Charitable Stupidity

Are you familiar with the adage “if charity is worth doing, it should begin as far away from home as possible and preferably on the other side of the world where it can be combined with a little vacation time and fun?” (Excuse me while I take a breath). I sincerely hope you are not familiar with this saying. Otherwise, you’d fall into the undesirably dense category of stuper (short again for a deplorably stupid person).

My dear friend Becky, practices law. She manages to escape once per month for a week to visit her elderly father who lives eight hours away in a nursing home for veterans. As you may imagine, Becky is a generous, kindhearted person.

Becky’s older sister, Dana, also a lawyer, does not visit Dad more than once annually. Poor Dana has no time, gosh darn it. Her newfound religion requires her to take far-flung missions to spread the teachings of her faith. Last year, she traveled to China and got to see the Great Wall. And before that, a ski trip to the Swiss Alps was in order. She’s thinking of the Greek isles for next year. Although her father calls and tells her he misses her, Dana knows he understands. People who live on the other side of the earth are just as important as ailing Daddy. Actually, according to Dana, they’re more important.

Then there’s Melissa who lives ten minutes away from her grandparents. They see her at family gatherings every so often. They’d like to see more of her, but Melissa is very involved in her junior league charity work. It’s a wonderful organization that throws posh parties, proper teas and even arranges Caribbean cruises for members…when they’re not distributing cans and gathering scarves for the homeless, of course. Granny and Grandpa just aren’t as fun as Melissa’s charity group pals.

Stupers have a sort of brain fog when it comes to charity. To be meaningful, volunteer type activity for stupers must involve more than just helping others. And it’s far more interesting when aid involves people they don’t know.

If you keep your eyes and ears open (unlike stupers who have about as much awareness as a split pea), you’ll notice there are always people who need help: the older man without a cell phone who’d like to make a quick call, but isn’t allowed to use the store phone; the weary looking lady behind you in line at the market with only one or two items; or the forlorn faced person who could use a friendly smile. And for more formal charitable work, there’s the public library, local homeless shelter, the Humane Society, senior center, Boys and Girls’ Clubs…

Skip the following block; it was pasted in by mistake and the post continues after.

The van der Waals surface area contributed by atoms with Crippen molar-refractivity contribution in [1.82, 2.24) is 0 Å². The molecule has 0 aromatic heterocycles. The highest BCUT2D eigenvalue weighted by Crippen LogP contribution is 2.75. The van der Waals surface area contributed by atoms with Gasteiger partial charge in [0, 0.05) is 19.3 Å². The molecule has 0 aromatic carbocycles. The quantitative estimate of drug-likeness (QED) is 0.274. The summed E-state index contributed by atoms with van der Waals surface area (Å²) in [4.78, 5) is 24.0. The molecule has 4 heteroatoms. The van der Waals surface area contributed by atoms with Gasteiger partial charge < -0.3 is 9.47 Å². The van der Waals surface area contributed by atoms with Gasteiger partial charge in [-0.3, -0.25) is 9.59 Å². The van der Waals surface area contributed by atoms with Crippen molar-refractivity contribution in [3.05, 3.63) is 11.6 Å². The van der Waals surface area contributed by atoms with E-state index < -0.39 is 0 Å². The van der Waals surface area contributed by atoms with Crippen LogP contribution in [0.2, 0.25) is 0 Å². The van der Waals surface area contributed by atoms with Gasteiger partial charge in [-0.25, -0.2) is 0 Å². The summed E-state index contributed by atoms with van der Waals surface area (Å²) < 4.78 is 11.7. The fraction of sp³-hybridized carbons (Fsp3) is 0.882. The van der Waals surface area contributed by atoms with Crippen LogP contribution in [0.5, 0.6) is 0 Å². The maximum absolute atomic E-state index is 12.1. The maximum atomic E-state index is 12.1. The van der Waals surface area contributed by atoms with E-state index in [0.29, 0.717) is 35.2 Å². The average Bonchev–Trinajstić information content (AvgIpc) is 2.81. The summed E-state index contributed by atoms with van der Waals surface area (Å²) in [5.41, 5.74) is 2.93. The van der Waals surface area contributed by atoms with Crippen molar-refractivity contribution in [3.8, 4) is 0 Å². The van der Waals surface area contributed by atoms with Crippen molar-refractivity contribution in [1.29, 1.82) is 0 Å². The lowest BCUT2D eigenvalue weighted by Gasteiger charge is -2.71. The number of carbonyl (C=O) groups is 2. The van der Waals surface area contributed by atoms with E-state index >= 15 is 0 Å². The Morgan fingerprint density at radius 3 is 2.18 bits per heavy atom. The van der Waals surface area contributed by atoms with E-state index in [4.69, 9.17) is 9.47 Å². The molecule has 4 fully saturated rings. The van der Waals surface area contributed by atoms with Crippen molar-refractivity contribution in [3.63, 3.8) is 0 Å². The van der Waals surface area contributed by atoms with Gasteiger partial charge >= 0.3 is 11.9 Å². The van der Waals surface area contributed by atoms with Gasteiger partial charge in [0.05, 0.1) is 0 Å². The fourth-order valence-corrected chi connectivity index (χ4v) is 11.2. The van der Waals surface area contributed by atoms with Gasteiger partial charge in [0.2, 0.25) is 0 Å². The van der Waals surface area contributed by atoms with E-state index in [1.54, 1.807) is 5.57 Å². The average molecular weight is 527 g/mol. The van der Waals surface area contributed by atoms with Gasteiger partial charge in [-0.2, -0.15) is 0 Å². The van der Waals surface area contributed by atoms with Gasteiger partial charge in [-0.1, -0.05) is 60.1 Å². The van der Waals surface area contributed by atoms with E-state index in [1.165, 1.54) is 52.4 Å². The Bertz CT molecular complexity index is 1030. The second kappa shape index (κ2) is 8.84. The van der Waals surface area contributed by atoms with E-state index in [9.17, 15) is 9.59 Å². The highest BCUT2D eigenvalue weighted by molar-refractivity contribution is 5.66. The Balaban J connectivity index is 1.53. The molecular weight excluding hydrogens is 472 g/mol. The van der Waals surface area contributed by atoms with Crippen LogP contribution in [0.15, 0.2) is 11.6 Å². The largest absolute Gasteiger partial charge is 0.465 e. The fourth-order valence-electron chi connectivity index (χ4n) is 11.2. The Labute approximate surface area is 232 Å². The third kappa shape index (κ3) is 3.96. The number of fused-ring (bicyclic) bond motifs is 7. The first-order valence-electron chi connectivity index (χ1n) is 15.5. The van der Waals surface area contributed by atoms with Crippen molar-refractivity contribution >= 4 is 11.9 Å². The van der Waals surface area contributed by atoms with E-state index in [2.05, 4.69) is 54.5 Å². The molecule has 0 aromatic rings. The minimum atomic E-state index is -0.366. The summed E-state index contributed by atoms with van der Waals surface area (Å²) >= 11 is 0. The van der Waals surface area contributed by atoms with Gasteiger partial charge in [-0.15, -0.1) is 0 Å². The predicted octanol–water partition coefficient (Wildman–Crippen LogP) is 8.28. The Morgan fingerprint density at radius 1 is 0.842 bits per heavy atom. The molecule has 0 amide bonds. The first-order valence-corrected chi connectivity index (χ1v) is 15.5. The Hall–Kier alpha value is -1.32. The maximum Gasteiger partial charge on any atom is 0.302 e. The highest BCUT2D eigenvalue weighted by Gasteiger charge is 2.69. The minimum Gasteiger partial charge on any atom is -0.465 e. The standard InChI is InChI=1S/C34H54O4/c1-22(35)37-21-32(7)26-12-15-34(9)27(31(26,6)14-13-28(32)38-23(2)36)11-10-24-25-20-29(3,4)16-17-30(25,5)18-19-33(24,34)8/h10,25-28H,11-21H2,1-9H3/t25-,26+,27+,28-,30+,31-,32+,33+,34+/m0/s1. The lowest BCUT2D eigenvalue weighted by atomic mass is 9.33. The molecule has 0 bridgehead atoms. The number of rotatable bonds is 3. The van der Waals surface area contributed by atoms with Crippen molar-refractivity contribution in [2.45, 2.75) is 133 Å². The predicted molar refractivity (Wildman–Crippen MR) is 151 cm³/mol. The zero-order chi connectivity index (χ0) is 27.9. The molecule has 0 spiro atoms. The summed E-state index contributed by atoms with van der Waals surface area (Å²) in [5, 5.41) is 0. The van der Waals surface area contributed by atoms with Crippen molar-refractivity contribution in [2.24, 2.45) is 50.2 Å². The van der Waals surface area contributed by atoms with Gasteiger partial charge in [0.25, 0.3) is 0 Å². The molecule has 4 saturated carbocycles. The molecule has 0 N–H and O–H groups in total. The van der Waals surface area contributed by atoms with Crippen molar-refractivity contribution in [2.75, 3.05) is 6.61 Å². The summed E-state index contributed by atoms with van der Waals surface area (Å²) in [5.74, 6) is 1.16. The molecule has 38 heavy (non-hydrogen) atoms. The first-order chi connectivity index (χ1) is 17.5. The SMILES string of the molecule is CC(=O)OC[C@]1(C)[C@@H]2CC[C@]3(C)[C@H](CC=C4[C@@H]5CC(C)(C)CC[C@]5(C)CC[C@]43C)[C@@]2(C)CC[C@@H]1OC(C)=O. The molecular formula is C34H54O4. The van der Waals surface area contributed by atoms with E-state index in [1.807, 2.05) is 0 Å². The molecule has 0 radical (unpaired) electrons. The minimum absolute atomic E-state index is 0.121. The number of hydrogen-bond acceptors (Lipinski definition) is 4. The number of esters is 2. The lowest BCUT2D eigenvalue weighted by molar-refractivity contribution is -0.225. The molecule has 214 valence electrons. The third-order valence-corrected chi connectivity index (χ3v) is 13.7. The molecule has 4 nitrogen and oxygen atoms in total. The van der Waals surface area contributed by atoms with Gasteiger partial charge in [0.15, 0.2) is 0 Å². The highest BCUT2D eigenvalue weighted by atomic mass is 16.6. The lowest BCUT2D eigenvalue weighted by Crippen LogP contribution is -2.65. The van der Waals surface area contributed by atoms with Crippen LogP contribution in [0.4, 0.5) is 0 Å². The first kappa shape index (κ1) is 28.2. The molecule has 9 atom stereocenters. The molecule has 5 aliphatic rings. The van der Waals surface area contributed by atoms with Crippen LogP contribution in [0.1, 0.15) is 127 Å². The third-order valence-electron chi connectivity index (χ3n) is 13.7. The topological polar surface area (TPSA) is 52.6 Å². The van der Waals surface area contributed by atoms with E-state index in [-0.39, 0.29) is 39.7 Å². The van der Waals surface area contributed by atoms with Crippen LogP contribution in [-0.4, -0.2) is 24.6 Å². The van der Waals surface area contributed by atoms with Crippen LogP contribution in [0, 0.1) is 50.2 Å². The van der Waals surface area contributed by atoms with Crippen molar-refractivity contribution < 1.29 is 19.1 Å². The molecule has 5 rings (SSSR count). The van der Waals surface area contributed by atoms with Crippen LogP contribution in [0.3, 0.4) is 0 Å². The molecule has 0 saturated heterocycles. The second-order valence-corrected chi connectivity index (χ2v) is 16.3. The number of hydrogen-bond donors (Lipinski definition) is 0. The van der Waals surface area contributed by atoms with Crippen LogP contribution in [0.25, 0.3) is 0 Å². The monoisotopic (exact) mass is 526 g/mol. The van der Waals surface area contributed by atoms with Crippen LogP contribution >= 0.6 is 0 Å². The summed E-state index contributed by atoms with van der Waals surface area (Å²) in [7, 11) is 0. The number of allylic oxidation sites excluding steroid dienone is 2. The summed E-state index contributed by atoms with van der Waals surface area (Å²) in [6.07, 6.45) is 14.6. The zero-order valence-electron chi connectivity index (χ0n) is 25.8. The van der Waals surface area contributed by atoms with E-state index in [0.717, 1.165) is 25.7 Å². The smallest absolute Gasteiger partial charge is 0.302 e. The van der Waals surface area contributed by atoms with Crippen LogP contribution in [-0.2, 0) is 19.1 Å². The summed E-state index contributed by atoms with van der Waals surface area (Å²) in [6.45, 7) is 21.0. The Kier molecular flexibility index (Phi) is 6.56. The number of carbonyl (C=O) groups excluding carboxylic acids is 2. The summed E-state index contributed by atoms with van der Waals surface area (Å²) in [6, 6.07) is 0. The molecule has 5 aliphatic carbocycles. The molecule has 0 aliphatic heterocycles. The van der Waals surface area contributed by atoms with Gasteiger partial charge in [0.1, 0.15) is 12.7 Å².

Stop and think about what you’re doing…or not doing.


7 Responses to “Charitable Stupidity”

  1. So sad when family takes a back seat to, well anything. Those two women will be sorry when their loved ones aren’t around to neglect anymore.

  2. Keli says:

    New Diva:
    I agree. But I’m sure both of these women will find new people to neglect as stupers are wont to do.

  3. Agnes Mildew says:

    I wish charity did begin at home, too. I would love my daughters to view my battle-torn face with sympathy and pick up their dirty underwear after them…

    You are very right, though. Unfortunately, although I do strongly encourage my girls to visit with their grandparents who have recently decided that I am persona non gratis, their umbrage at their mother’s ill treatment ensures that they won’t. Some people can bring on their own misfortune, can’t they?

  4. Keli says:

    Yes, they most certainly can. I too have an unkind relative who has convinced me that I’d be far better off without her. Consequently, my kids don’t care to see her either. It seems so much simpler to treat each other nicely, but yet the challenge of kindness is too much for some stupers.

  5. Suzie says:

    I sympathize with Becky. My mother lives with me. I have three brothers. They’ve never thanked me for taking care of mom. They call her periodically, and if I or my mom invite them over for lunch or dinner they will come to eat and run. I could use their help, but they’re not interested in giving it.

  6. Julianne says:

    Vomit. As the member of a family in which a certain matriarch is neglected by 75 percent of her children, this makes me sick. I worry, though, that they won’t live to regret it unless it somehow affects their bank accounts.

  7. Keli says:

    I’m sorry you’ve got lackluster bros. Their loss.

    I hear you about the neglect and the bank accounts. They seem to go hand in hand with stupers.

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